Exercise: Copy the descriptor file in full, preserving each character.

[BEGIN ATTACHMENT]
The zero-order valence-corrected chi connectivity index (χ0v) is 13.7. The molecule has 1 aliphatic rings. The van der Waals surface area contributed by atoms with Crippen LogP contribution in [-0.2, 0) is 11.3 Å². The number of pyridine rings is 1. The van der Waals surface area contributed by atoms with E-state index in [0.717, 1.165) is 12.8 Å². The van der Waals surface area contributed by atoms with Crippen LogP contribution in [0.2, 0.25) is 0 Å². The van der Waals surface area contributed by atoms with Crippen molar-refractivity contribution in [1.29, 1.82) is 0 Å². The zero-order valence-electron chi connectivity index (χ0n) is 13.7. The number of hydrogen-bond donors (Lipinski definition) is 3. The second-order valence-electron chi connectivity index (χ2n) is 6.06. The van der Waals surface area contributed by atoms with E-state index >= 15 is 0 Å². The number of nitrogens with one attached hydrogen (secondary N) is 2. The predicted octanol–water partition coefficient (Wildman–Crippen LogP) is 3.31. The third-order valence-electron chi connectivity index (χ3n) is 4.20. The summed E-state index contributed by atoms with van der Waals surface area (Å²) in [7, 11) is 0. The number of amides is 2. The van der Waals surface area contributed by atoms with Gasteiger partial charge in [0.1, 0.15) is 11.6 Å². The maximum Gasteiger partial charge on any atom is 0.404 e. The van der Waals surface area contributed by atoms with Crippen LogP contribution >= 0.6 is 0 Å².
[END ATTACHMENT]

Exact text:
The zero-order valence-corrected chi connectivity index (χ0v) is 13.7. The molecule has 1 aliphatic rings. The van der Waals surface area contributed by atoms with Crippen LogP contribution in [-0.2, 0) is 11.3 Å². The number of pyridine rings is 1. The van der Waals surface area contributed by atoms with E-state index in [0.717, 1.165) is 12.8 Å². The van der Waals surface area contributed by atoms with Crippen LogP contribution in [0.2, 0.25) is 0 Å². The van der Waals surface area contributed by atoms with Crippen molar-refractivity contribution in [1.29, 1.82) is 0 Å². The zero-order valence-electron chi connectivity index (χ0n) is 13.7. The number of hydrogen-bond donors (Lipinski definition) is 3. The second-order valence-electron chi connectivity index (χ2n) is 6.06. The van der Waals surface area contributed by atoms with E-state index >= 15 is 0 Å². The number of nitrogens with one attached hydrogen (secondary N) is 2. The predicted octanol–water partition coefficient (Wildman–Crippen LogP) is 3.31. The third-order valence-electron chi connectivity index (χ3n) is 4.20. The summed E-state index contributed by atoms with van der Waals surface area (Å²) in [7, 11) is 0. The number of amides is 2. The van der Waals surface area contributed by atoms with Gasteiger partial charge in [0.1, 0.15) is 11.6 Å². The maximum Gasteiger partial charge on any atom is 0.404 e. The van der Waals surface area contributed by atoms with Crippen LogP contribution >= 0.6 is 0 Å².